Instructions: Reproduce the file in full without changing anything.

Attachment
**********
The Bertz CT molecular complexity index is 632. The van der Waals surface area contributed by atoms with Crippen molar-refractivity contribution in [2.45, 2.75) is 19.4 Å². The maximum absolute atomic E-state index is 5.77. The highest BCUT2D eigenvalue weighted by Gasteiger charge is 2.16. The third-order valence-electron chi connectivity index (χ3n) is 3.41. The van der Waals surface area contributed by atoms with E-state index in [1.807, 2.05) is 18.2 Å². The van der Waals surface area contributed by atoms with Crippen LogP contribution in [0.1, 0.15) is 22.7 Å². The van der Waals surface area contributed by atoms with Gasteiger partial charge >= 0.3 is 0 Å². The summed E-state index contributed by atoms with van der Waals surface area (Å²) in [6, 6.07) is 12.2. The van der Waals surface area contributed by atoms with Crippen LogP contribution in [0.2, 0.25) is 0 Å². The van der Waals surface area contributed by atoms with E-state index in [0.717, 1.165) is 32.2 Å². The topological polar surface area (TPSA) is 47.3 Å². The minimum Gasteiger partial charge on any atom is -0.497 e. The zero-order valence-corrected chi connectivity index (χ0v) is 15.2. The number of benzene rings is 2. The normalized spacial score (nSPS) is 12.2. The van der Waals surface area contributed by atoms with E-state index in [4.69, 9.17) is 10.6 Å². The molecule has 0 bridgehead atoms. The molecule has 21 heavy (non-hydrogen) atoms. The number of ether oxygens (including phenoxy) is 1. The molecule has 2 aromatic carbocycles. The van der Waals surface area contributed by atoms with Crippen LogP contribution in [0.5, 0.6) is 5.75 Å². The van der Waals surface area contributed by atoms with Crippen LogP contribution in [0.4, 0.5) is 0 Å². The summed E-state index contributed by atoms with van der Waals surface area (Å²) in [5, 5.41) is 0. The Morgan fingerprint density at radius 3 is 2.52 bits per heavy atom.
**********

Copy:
The Bertz CT molecular complexity index is 632. The van der Waals surface area contributed by atoms with Crippen molar-refractivity contribution in [2.45, 2.75) is 19.4 Å². The maximum absolute atomic E-state index is 5.77. The highest BCUT2D eigenvalue weighted by Gasteiger charge is 2.16. The third-order valence-electron chi connectivity index (χ3n) is 3.41. The van der Waals surface area contributed by atoms with E-state index in [1.807, 2.05) is 18.2 Å². The van der Waals surface area contributed by atoms with Crippen LogP contribution in [0.1, 0.15) is 22.7 Å². The van der Waals surface area contributed by atoms with Gasteiger partial charge >= 0.3 is 0 Å². The summed E-state index contributed by atoms with van der Waals surface area (Å²) in [6, 6.07) is 12.2. The van der Waals surface area contributed by atoms with Crippen LogP contribution in [0.2, 0.25) is 0 Å². The van der Waals surface area contributed by atoms with E-state index in [0.717, 1.165) is 32.2 Å². The topological polar surface area (TPSA) is 47.3 Å². The minimum Gasteiger partial charge on any atom is -0.497 e. The zero-order valence-corrected chi connectivity index (χ0v) is 15.2. The number of benzene rings is 2. The normalized spacial score (nSPS) is 12.2. The van der Waals surface area contributed by atoms with E-state index in [4.69, 9.17) is 10.6 Å². The molecule has 0 bridgehead atoms. The molecule has 21 heavy (non-hydrogen) atoms. The number of ether oxygens (including phenoxy) is 1. The molecule has 2 aromatic carbocycles. The van der Waals surface area contributed by atoms with Crippen LogP contribution in [0.5, 0.6) is 5.75 Å². The van der Waals surface area contributed by atoms with Crippen LogP contribution in [0.4, 0.5) is 0 Å². The summed E-state index contributed by atoms with van der Waals surface area (Å²) in [5, 5.41) is 0. The Morgan fingerprint density at radius 3 is 2.52 bits per heavy atom.